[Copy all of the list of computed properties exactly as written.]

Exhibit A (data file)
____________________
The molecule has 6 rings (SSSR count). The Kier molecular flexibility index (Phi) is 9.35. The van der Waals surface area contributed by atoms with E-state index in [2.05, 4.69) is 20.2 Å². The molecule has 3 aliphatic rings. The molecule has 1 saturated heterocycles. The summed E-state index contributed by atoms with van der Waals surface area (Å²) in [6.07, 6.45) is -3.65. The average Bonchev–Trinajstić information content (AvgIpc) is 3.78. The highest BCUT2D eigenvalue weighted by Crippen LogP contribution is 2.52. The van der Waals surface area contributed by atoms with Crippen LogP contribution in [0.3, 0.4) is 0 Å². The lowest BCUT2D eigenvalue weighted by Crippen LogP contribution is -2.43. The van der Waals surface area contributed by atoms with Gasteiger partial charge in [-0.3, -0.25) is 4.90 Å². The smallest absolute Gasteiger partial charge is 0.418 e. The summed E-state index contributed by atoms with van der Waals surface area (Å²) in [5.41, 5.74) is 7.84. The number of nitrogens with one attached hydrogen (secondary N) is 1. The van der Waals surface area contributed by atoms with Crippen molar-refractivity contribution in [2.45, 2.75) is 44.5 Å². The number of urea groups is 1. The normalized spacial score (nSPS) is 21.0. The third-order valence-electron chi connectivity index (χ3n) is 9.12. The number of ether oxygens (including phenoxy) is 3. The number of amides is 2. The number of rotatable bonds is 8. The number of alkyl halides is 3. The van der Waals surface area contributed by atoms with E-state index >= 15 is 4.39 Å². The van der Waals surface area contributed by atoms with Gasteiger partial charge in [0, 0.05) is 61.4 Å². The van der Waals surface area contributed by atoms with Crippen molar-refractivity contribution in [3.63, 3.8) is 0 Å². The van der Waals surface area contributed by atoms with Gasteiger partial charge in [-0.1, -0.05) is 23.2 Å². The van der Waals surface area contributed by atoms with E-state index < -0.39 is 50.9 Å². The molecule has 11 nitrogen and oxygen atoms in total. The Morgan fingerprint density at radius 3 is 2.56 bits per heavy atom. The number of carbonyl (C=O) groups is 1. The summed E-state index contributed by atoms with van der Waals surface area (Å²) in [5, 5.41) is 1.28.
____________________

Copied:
The molecule has 6 rings (SSSR count). The Kier molecular flexibility index (Phi) is 9.35. The van der Waals surface area contributed by atoms with E-state index in [2.05, 4.69) is 20.2 Å². The molecule has 3 aliphatic rings. The molecule has 1 saturated heterocycles. The summed E-state index contributed by atoms with van der Waals surface area (Å²) in [6.07, 6.45) is -3.65. The average Bonchev–Trinajstić information content (AvgIpc) is 3.78. The highest BCUT2D eigenvalue weighted by Crippen LogP contribution is 2.52. The van der Waals surface area contributed by atoms with Crippen LogP contribution in [0.3, 0.4) is 0 Å². The lowest BCUT2D eigenvalue weighted by Crippen LogP contribution is -2.43. The van der Waals surface area contributed by atoms with Gasteiger partial charge in [-0.3, -0.25) is 4.90 Å². The smallest absolute Gasteiger partial charge is 0.418 e. The summed E-state index contributed by atoms with van der Waals surface area (Å²) in [5.41, 5.74) is 7.84. The number of nitrogens with one attached hydrogen (secondary N) is 1. The van der Waals surface area contributed by atoms with Crippen molar-refractivity contribution in [2.45, 2.75) is 44.5 Å². The number of urea groups is 1. The normalized spacial score (nSPS) is 21.0. The third-order valence-electron chi connectivity index (χ3n) is 9.12. The number of ether oxygens (including phenoxy) is 3. The number of amides is 2. The number of rotatable bonds is 8. The number of alkyl halides is 3. The van der Waals surface area contributed by atoms with E-state index >= 15 is 4.39 Å². The van der Waals surface area contributed by atoms with Gasteiger partial charge in [0, 0.05) is 61.4 Å². The van der Waals surface area contributed by atoms with Crippen molar-refractivity contribution in [3.63, 3.8) is 0 Å². The van der Waals surface area contributed by atoms with Gasteiger partial charge in [-0.1, -0.05) is 23.2 Å². The van der Waals surface area contributed by atoms with E-state index < -0.39 is 50.9 Å². The molecule has 11 nitrogen and oxygen atoms in total. The Morgan fingerprint density at radius 3 is 2.56 bits per heavy atom. The number of carbonyl (C=O) groups is 1. The summed E-state index contributed by atoms with van der Waals surface area (Å²) in [5, 5.41) is 1.28.